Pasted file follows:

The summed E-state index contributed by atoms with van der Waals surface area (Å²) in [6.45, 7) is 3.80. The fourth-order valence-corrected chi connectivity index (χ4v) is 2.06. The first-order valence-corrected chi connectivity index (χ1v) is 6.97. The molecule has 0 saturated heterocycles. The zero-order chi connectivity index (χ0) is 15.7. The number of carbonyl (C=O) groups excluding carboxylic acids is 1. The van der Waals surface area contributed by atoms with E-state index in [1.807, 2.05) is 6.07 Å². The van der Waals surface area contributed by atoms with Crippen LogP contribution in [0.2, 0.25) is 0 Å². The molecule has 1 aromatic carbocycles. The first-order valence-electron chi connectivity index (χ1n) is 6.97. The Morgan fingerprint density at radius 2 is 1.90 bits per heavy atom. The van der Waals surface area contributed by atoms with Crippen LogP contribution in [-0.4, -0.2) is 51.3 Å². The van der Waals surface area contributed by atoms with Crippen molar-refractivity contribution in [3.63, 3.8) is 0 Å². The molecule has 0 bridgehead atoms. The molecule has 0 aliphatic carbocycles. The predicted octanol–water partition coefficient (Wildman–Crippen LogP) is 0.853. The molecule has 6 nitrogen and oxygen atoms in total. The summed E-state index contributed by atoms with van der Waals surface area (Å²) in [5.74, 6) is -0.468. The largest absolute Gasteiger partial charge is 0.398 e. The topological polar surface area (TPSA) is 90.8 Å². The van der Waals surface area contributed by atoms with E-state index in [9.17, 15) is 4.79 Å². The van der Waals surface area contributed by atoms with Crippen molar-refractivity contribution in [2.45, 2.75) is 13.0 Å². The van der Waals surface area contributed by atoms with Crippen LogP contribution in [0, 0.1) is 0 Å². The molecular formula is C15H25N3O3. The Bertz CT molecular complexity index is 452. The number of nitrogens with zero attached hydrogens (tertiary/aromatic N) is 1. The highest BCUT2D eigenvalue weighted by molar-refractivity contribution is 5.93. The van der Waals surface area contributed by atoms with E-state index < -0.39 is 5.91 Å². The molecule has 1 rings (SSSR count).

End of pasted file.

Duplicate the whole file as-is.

The summed E-state index contributed by atoms with van der Waals surface area (Å²) in [6.45, 7) is 3.80. The fourth-order valence-corrected chi connectivity index (χ4v) is 2.06. The first-order valence-corrected chi connectivity index (χ1v) is 6.97. The molecule has 0 saturated heterocycles. The zero-order chi connectivity index (χ0) is 15.7. The number of carbonyl (C=O) groups excluding carboxylic acids is 1. The van der Waals surface area contributed by atoms with E-state index in [1.807, 2.05) is 6.07 Å². The van der Waals surface area contributed by atoms with Crippen LogP contribution in [0.2, 0.25) is 0 Å². The molecule has 1 aromatic carbocycles. The first-order valence-electron chi connectivity index (χ1n) is 6.97. The Morgan fingerprint density at radius 2 is 1.90 bits per heavy atom. The van der Waals surface area contributed by atoms with Crippen LogP contribution in [-0.4, -0.2) is 51.3 Å². The van der Waals surface area contributed by atoms with Crippen molar-refractivity contribution in [3.63, 3.8) is 0 Å². The molecule has 0 bridgehead atoms. The molecule has 0 aliphatic carbocycles. The predicted octanol–water partition coefficient (Wildman–Crippen LogP) is 0.853. The molecule has 6 nitrogen and oxygen atoms in total. The summed E-state index contributed by atoms with van der Waals surface area (Å²) in [5.74, 6) is -0.468. The largest absolute Gasteiger partial charge is 0.398 e. The topological polar surface area (TPSA) is 90.8 Å². The van der Waals surface area contributed by atoms with E-state index in [9.17, 15) is 4.79 Å². The van der Waals surface area contributed by atoms with Crippen molar-refractivity contribution in [2.45, 2.75) is 13.0 Å². The van der Waals surface area contributed by atoms with Crippen LogP contribution in [0, 0.1) is 0 Å². The molecular formula is C15H25N3O3. The Bertz CT molecular complexity index is 452. The number of nitrogens with zero attached hydrogens (tertiary/aromatic N) is 1. The highest BCUT2D eigenvalue weighted by molar-refractivity contribution is 5.93. The van der Waals surface area contributed by atoms with E-state index < -0.39 is 5.91 Å². The molecule has 1 rings (SSSR count).